The Link Between Primary Health Care and Health Outcomes for Aboriginal and Torres Strait Islander Australians

Aboriginal Maternal and Infant health Strategy, New South Wales

This review explores the evidence both domestically and internationally as to whether access to high quality primary health care is essential to enhancing Indigenous health status.

Page last updated: June 2008

The New South Wales Aboriginal Maternal and Infant Health Strategy began in 2001 with an overall goal of improving the health of Aboriginal women during pregnancy and decreasing perinatal morbidity and mortality.128 The strategy included targeted antenatal / postnatal programs for Aboriginal women and infants; a state-wide training and support program for midwives and Aboriginal health workers who provided these services; and an evaluation of the pilot program.

In five of the six former Area Health Services where the strategy was implemented, a community midwife and Aboriginal health worker team were established to provide community based services for Aboriginal women in conjunction with existing medical, midwifery, paediatric and child and family health staff. The sixth region commenced their program later in response to identified community need.

The evaluation showed that services across the program were provided to 321 women in 2003 and 368 women in 2004. A number of results were documented, including slight decreases in the proportion of births to women aged less than 20 years and to the proportion of women who reported smoking in the second half of their pregnancy. Access improved, with the proportion of women attending for their first antenatal care visit before 20 weeks gestation increasing from 65% in 1996-2000 to 76% in 2003. The perinatal mortality rate decreased from 20.4 per 1000 live births in 1996-2000 down to 14.2 per 1000 live births in 2003, although this was not statistically significant. The proportion of women who gave birth to preterm or low birth weight babies was unchanged over this period.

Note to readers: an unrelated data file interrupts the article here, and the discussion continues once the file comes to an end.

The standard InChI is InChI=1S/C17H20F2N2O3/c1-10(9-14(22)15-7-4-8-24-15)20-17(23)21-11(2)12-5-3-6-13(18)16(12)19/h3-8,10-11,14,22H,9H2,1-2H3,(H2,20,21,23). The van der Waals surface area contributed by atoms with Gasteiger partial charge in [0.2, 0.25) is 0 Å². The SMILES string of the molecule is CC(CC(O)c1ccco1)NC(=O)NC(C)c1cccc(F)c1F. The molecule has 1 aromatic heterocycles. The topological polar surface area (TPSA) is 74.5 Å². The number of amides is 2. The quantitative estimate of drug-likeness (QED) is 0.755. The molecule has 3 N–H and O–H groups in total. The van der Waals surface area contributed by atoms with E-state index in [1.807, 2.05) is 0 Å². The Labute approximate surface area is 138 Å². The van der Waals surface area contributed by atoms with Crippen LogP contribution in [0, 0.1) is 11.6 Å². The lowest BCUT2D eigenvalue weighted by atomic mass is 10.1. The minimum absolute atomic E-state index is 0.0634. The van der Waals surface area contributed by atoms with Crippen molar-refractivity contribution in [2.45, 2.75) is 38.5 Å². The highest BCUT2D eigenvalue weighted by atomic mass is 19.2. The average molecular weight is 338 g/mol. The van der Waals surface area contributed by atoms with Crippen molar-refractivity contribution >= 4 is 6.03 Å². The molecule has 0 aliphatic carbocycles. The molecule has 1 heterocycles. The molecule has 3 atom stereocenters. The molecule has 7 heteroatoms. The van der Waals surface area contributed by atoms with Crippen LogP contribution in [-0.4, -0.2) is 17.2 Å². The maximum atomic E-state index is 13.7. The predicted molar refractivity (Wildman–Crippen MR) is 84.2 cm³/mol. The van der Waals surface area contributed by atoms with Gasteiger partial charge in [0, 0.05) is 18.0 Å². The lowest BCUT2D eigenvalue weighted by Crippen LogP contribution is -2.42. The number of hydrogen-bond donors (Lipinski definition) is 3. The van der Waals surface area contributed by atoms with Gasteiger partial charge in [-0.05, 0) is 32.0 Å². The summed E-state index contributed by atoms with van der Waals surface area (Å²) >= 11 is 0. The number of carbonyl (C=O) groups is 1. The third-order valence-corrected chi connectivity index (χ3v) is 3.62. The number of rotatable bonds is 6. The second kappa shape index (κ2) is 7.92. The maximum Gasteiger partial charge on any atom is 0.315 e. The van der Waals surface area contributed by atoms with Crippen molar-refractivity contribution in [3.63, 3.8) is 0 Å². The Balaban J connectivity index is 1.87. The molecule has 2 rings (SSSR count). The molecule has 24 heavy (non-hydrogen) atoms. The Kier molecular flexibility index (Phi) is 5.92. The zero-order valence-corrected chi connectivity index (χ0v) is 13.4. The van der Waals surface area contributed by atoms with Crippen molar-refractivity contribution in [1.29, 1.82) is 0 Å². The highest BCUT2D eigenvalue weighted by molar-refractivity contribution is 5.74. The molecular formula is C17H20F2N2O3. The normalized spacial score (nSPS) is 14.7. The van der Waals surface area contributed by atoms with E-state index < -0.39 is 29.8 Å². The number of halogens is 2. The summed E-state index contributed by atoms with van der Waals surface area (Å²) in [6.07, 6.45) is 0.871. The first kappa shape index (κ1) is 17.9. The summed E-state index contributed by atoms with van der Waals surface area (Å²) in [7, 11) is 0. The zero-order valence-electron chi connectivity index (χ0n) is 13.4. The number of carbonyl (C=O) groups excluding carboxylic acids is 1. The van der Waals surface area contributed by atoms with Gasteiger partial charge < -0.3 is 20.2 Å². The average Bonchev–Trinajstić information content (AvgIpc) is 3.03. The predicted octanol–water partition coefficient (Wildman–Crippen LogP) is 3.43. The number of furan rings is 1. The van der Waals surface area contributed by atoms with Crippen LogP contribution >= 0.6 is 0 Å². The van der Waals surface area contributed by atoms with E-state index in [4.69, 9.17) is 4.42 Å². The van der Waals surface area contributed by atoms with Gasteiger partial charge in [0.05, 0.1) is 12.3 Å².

It must be noted that the methodology for the evaluation has not been well-explained and there was no attempt to determine the extent to which the program itself can be held responsible for improvements, nor to investigate in more than a cursory way the elements of the program that may have been responsible.

Measures

  • births to women aged less than 20 years decreased
  • proportion of women attending for their first antenatal care visit before 20 weeks gestation increased significantly
  • proportion of women who reported smoking in the second half of their pregnancy decreased
  • perinatal mortality rate decreased (not statistically significant)

Contributing factors
  • multidisciplinary team approach (Aboriginal Health Worker / Aboriginal Health Education Officer plus midwife)
  • primary health care model:
- continuity of care
  • Indigenous care givers
  • training and support provided
  • community development approach:
- partnerships with other organisations
- art programs, peer education

128 New South Wales Health (2005). NSW Aboriginal Maternal and Infant Health Strategy Evaluation. N. Health, University of Technology Sydney (2006). NSW Aboriginal Maternal and Infant Health Strategy Evaluation: Final Report. Centre for Midwifery Child and Family Health. Sydney, NSW Health.